Henry James began his novella The Turn of the Screw with this:
“The story had held us, round the fire, sufficiently breathless, but except the obvious remark that it was gruesome, as, on Christmas Eve in an old house, a strange tale should essentially be, I remember no comment uttered till somebody happened to say that it was the only case he had met in which such a visitation had fallen upon a child.”
In Victorian England it was customary to tell ghost stories on Christmas Eve. Think of Charles Dickens’s “A Christmas Carol.” James used that tradition as the framing story for his tale.
There is an odd sort of religious element in the genesis of Henry James’s story. I understand—I have not researched this enough to state categorically that it’s true—that the Archbishop of Canterbury, no less, told James an allegedly true story about a lady whose children were being menaced by a pair of ghosts in an old manor house. (James dined, at times, in rather rarefied circles.)
Something that has occurred to religious readers of The Turn of the Screw is that although the Anglican Church does have a rite of exorcism, and the beleaguered governess is the daughter of a vicar, she never seeks professional help in defending her charges against what she must believe is either (a) a pair of demons or (b) the unquiet souls of the damned. James decided that the story would be more interesting if his protagonist decided on a do-it-yourself approach. (As I’ve said before, plots are driven by bad decisions.)
I’ve noticed that although ghost stories necessarily require discussion of a core religious issue—life after death—modern ghost stories rarely operate within an explicit theological framework.
Such frameworks are certainly available. Some forms of Buddhism include complex models of the next world—one could, for example, wind up as a “hungry ghost” consumed by greed, envy, and unfulfilled desires. Writers can use these off-the-shelf structures for supernatural tales.
Jewish folklore is a rich source of such material, and Jewish sacred texts make it clear that, in ancient times, a rabbi’s job description included the necessary skills to dispatch demons should the need arise.
By the time the Reformation erupted in the early 1500’s, the Catholic Church had built an elaborate map of the hereafter that included Hell, Heaven, and Purgatory. The Church had developed systems and rituals to deal with escapees from the neither regions and to assist souls in Purgatory.
One way to read the 1990 film Jacob’s Ladder is that the protagonist is in Purgatory. There is a conversation in the film that explicitly references Catholic mysticism, which makes me think that is the case. In the 2001 film The Others, there is no explicit explanation for the characters’ predicament, but the frequent references, albeit not terribly pro-faith, to Catholicism make it at least possible that they are in Purgatory.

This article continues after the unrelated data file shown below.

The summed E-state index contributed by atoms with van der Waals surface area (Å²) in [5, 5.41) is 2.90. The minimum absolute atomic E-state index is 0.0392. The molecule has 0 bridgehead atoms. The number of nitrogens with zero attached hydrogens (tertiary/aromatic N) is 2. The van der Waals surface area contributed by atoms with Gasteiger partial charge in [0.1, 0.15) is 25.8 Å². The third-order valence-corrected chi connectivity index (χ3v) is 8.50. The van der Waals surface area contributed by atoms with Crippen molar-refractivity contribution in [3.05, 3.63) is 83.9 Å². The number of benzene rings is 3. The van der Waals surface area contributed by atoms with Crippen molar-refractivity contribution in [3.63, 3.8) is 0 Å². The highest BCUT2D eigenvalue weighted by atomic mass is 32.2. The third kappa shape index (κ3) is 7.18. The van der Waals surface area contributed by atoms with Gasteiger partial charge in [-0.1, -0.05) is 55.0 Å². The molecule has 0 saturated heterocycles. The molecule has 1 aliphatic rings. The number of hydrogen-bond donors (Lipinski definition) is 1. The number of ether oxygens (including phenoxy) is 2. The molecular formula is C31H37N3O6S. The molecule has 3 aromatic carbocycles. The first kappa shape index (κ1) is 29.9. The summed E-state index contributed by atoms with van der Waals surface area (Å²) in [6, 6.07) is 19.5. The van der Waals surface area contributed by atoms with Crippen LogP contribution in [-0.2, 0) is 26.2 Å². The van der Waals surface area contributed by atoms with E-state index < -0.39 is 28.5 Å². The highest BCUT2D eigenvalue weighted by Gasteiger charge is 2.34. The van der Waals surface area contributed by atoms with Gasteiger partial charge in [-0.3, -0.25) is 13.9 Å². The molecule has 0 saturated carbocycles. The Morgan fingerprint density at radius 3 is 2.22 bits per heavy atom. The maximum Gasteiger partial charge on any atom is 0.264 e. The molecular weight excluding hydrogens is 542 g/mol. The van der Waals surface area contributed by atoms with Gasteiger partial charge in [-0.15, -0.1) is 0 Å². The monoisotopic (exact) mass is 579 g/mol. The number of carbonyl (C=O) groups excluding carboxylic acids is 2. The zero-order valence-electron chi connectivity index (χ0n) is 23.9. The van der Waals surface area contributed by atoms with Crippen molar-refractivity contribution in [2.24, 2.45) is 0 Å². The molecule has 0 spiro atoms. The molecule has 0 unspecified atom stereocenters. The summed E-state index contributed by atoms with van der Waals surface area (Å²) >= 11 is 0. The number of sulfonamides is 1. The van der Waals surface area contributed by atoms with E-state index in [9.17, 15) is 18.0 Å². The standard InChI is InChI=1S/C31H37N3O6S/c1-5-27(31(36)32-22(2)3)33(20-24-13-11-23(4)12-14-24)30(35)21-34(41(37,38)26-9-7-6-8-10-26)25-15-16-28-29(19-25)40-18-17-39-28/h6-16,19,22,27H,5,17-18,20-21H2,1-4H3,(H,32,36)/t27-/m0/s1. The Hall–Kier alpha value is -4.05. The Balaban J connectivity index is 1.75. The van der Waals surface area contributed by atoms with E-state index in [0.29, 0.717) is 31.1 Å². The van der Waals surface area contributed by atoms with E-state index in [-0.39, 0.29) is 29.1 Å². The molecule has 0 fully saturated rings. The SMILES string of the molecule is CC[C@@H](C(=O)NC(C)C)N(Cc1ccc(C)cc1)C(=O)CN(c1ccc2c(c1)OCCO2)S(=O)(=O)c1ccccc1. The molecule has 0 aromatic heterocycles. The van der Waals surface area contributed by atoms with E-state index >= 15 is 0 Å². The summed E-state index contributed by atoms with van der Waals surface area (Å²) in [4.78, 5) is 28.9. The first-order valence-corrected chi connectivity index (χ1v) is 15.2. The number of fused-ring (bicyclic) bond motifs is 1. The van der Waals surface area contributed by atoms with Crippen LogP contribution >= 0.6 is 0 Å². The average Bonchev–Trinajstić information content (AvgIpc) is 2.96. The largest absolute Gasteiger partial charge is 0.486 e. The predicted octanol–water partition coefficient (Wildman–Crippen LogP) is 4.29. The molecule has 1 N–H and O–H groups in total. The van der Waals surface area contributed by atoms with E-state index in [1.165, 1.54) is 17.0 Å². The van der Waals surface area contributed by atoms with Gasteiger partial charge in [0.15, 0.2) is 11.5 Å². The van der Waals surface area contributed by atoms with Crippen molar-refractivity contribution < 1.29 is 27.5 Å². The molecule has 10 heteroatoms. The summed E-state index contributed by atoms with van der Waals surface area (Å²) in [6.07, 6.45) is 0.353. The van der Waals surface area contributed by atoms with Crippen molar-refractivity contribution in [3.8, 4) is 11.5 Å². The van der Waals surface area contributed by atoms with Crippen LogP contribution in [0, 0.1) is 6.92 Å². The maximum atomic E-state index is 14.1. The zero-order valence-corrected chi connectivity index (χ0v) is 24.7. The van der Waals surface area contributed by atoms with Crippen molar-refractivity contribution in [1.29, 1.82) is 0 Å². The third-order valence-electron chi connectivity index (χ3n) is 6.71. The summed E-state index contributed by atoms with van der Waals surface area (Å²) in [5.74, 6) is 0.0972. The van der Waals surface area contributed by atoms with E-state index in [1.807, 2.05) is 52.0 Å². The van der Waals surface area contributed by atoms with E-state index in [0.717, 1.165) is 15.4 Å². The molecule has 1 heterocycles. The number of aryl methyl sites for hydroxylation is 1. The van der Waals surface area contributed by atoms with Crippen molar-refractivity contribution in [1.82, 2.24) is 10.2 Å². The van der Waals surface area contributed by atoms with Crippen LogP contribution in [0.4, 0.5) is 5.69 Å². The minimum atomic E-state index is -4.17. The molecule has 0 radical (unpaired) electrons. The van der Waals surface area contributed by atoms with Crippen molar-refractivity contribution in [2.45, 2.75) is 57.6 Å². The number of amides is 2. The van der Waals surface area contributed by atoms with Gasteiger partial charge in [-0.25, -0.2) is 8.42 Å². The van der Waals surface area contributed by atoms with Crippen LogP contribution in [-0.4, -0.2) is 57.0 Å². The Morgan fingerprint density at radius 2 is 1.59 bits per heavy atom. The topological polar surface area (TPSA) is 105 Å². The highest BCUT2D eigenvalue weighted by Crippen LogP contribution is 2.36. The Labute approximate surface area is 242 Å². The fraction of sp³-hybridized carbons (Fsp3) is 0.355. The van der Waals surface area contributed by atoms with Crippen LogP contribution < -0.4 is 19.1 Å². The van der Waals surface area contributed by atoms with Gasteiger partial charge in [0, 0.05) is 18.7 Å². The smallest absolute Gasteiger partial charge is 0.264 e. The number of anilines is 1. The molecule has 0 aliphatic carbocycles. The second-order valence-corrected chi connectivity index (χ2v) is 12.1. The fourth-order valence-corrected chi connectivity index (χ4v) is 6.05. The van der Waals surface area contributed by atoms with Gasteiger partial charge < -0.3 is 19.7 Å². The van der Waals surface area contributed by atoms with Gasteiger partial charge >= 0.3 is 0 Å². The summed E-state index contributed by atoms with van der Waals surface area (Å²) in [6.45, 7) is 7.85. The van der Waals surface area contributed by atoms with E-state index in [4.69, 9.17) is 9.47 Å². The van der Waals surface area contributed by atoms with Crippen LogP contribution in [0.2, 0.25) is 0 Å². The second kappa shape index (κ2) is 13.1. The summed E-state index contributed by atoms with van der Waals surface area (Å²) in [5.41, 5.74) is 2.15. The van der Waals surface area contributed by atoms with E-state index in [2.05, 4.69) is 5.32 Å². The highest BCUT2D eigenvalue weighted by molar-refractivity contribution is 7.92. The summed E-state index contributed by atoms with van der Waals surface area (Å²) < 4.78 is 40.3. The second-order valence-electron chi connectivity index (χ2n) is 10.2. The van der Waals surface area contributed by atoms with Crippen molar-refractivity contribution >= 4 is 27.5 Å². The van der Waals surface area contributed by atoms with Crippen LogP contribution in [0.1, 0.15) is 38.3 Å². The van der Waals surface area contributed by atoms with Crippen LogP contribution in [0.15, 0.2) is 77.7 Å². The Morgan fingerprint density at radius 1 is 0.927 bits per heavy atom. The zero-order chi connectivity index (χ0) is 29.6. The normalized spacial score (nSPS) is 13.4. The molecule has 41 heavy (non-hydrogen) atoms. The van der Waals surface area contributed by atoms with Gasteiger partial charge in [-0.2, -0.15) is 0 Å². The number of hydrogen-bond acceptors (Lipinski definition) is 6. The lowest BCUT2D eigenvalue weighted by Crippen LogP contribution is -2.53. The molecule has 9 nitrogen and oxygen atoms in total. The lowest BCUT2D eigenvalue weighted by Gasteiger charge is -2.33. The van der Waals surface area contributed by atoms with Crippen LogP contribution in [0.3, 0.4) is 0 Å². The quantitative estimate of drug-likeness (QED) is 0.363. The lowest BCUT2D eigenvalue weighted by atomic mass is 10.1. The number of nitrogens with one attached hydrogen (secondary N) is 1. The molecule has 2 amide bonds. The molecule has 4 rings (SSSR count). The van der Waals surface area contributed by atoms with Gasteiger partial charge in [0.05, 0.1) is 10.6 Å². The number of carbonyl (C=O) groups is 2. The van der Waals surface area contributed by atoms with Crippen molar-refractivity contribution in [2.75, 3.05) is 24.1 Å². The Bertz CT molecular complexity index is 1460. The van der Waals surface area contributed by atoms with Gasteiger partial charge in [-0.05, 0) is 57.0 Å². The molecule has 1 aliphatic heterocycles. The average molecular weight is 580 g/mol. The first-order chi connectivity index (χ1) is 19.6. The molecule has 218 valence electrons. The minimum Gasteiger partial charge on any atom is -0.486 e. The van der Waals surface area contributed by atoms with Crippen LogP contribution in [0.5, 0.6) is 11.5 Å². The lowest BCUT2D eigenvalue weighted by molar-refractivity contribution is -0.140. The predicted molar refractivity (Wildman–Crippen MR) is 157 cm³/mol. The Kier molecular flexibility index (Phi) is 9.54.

The early Protestants would have none of Purgatory. Some of them, like the early New England Puritans later on, refused to let a clergyman anywhere near a funeral. They didn’t want anything that smacked of Catholicism, such as a religious funeral rite or prayers for the dead. For these people, the soul was already in either Heaven or Hell, and no clergyman could do anything about it. A funeral was merely an exercise in waste disposal. (And, by the way, during the few years the Puritans ran England, they outlawed Christmas, and, in general, tried to outlaw fun. H. L. Mencken once described a Puritan as someone who lived with the haunting fear that, somewhere, someone was happy. )
It’s difficult to say anything about Protestant maps of the hereafter that covers all cases. It’s like trying to say something definitive about desktop Linux computer systems. There are hundreds of different roll-your-own versions that can be very different from each other, and there are exceptions to the exceptions to the exceptions. However, to oversimplify for purposes of this blog, Protestants tend to either believe that the souls of the dead remain unconscious until Judgment Day (not terribly helpful for a writer of ghost stories) or get shipped off to either Heaven or Hell right after death. Not a lot of wiggle room for a writer of ghost stories.
Most of us who write spook stories avoid even implicit religious issues. There are exceptions.
I haven’t seen the movie, but I understand that the recent film Possession is about a rabbi attempting to exorcise a dybbuk that has possessed a child.
Russell Kirk’s story “The Invasion of the Church of the Holy Ghost” operates very much within a High Episcopal/Anglo-Catholic religious world view. It is about a contemporary priest in an inner-city church who finds himself at war with the damned souls of a vicious street gang.
A somewhat less clear-cut case that I’ve decided to include is Joyce Carol Oates’s splendid story “Accursed Inhabitants of the House of Bly.” It’s The Turn of the Screw told from the point of view of the ghosts. Particularly as regards Miss Jessel, it conveys the horror and degradation of damnation in especially visceral and disturbing terms.
In case you have never heard of it, for my money the best film adaption (with the creepiest children) of The Turn of the Screw is the 1961 movie The Innocents. The screenplay was written by Truman Capote. Yes, that Truman Capote. Actors get all the attention in movie land, but a good screenplay is the foundation upon which everything else is built. Happy Holidays!